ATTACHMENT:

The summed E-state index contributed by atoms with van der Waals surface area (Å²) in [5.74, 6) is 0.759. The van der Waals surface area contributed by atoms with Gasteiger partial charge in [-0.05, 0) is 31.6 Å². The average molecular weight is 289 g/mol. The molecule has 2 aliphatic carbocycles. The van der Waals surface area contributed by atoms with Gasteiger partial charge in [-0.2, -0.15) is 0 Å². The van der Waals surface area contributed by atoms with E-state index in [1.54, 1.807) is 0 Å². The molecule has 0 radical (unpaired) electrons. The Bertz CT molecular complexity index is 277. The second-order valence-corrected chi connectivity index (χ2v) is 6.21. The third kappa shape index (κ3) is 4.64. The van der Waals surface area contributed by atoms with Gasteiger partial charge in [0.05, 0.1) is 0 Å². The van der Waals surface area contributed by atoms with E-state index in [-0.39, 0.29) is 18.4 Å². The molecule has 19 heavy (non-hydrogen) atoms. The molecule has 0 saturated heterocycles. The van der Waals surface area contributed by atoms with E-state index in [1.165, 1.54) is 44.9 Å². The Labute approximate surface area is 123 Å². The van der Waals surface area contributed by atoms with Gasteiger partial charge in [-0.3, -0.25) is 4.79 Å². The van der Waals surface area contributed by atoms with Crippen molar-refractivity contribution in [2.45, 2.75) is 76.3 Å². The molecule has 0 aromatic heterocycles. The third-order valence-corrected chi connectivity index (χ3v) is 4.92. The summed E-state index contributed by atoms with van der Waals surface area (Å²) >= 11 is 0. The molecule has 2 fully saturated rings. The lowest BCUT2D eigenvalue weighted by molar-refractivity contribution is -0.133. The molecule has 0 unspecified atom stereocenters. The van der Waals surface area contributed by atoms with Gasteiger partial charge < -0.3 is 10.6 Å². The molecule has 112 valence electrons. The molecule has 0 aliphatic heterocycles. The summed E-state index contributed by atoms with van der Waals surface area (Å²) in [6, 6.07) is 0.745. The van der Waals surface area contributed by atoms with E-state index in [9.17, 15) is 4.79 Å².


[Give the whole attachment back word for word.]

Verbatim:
The summed E-state index contributed by atoms with van der Waals surface area (Å²) in [5.74, 6) is 0.759. The van der Waals surface area contributed by atoms with Gasteiger partial charge in [-0.05, 0) is 31.6 Å². The average molecular weight is 289 g/mol. The molecule has 2 aliphatic carbocycles. The van der Waals surface area contributed by atoms with Gasteiger partial charge in [-0.2, -0.15) is 0 Å². The van der Waals surface area contributed by atoms with E-state index in [1.54, 1.807) is 0 Å². The molecule has 0 radical (unpaired) electrons. The Bertz CT molecular complexity index is 277. The second-order valence-corrected chi connectivity index (χ2v) is 6.21. The third kappa shape index (κ3) is 4.64. The van der Waals surface area contributed by atoms with Gasteiger partial charge in [0.05, 0.1) is 0 Å². The van der Waals surface area contributed by atoms with E-state index in [-0.39, 0.29) is 18.4 Å². The molecule has 19 heavy (non-hydrogen) atoms. The molecule has 0 saturated heterocycles. The van der Waals surface area contributed by atoms with E-state index in [1.165, 1.54) is 44.9 Å². The Labute approximate surface area is 123 Å². The van der Waals surface area contributed by atoms with Gasteiger partial charge in [-0.3, -0.25) is 4.79 Å². The van der Waals surface area contributed by atoms with Crippen molar-refractivity contribution in [2.45, 2.75) is 76.3 Å². The molecule has 0 aromatic heterocycles. The third-order valence-corrected chi connectivity index (χ3v) is 4.92. The summed E-state index contributed by atoms with van der Waals surface area (Å²) >= 11 is 0. The molecule has 2 fully saturated rings. The lowest BCUT2D eigenvalue weighted by molar-refractivity contribution is -0.133. The molecule has 0 unspecified atom stereocenters. The van der Waals surface area contributed by atoms with Gasteiger partial charge < -0.3 is 10.6 Å². The molecule has 112 valence electrons. The molecule has 0 aliphatic heterocycles. The summed E-state index contributed by atoms with van der Waals surface area (Å²) in [6, 6.07) is 0.745. The van der Waals surface area contributed by atoms with E-state index in [9.17, 15) is 4.79 Å².